The NGO Incident Rate (NIR) comprises a gross count of all incidents that involved an NGO in this country for the stated time period. It includes both criminal and conflict related events; serious (i.e. killings/abductions) and non-serious (i.e. threats, petty robbery) incidents; and occurrences of both direct, indirect and/or accidental/collateral involvement. The NIR is valuable in evaluating NGO general exposure to ambient insecurity in this country and whether there is a negative or positive directional trend over time. Where the NIR shows no clear pattern over time, specific NGO targeting is assumed not to be present however it is important to remember that rate changes are also affected by per-capita density and NGO mobility. Neither INSO nor any other entity we are aware of has meaningful data on these two components, meaning that numbers should be taken as gross indicators only.  
Total
Jan to Apr 2019
Total NGO incidents in Nigeria this year to date. Updated monthly.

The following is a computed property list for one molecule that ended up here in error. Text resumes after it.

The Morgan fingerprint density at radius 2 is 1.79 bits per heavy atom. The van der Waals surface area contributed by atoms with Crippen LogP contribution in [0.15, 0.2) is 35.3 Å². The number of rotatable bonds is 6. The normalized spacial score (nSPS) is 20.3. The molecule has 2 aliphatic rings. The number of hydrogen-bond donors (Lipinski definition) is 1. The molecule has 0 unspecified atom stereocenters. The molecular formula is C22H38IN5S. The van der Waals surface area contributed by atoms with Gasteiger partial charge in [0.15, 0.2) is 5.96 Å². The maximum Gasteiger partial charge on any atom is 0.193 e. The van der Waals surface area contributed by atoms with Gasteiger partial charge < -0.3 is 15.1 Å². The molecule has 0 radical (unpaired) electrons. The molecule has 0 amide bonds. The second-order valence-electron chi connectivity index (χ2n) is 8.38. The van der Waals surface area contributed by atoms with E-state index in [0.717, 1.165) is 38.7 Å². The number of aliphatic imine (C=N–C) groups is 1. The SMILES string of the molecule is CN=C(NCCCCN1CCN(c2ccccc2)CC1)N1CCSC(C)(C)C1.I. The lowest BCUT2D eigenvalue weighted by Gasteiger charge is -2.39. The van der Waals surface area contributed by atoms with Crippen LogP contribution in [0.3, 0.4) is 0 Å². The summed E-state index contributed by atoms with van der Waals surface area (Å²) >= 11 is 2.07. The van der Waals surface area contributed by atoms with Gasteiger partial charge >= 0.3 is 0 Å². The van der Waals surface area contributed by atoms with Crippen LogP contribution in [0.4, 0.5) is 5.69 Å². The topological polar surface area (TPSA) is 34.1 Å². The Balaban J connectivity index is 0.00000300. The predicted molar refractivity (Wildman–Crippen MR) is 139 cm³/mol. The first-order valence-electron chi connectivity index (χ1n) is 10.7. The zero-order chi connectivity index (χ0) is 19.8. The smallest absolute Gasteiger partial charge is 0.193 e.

32
NGO INCIDENTS
PER MONTH
Jan to Apr 2019
Total NGO incidents per month for the current year to date. Updated monthly.


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Type
Jan to Apr 2019
Percentage of incidents by type* (SAF, IED, intimidation etc). Updated monthly.


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NGO Fatality Rate

Jan to Apr 2019

The NGO Fatality Rate (NFR) comprises a total count of all NGO workers that have been killed or died in this country for the stated period. The count includes the national and international staff of NGOs and the Red Cross organisations only and does not include the staff of the United Nations unless otherwise stated. The count includes both criminal and conflict related causes; targeted and accidental deaths and all types of weapons/tactics. The NGO Fatality Rate works with the NIR and is valuable in determining the likelihood of this most serious result and whether there is a negative or positive directional trend over time. Where there is no clear upwards trend in NGO deaths, we assess that systematic targeting of NGOs does not exist and that deaths rather occur as a result of exposure to ambient insecurity albeit with occasional targeted events.
Total
Jan to Apr 2019
Total NGO fatalities in Nigeria this year to date. Updated monthly.



6
NGO FATALITIES
PER MONTH
Jan to Apr 2019
Total NGO fatalities per month for the current year to date. Updated monthly.


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NATIONALITY
Jan to Apr 2019
Percentage of national and international NGO staff fatalities. Updated monthly.


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NGO Injury Rate

Jan to Apr 2019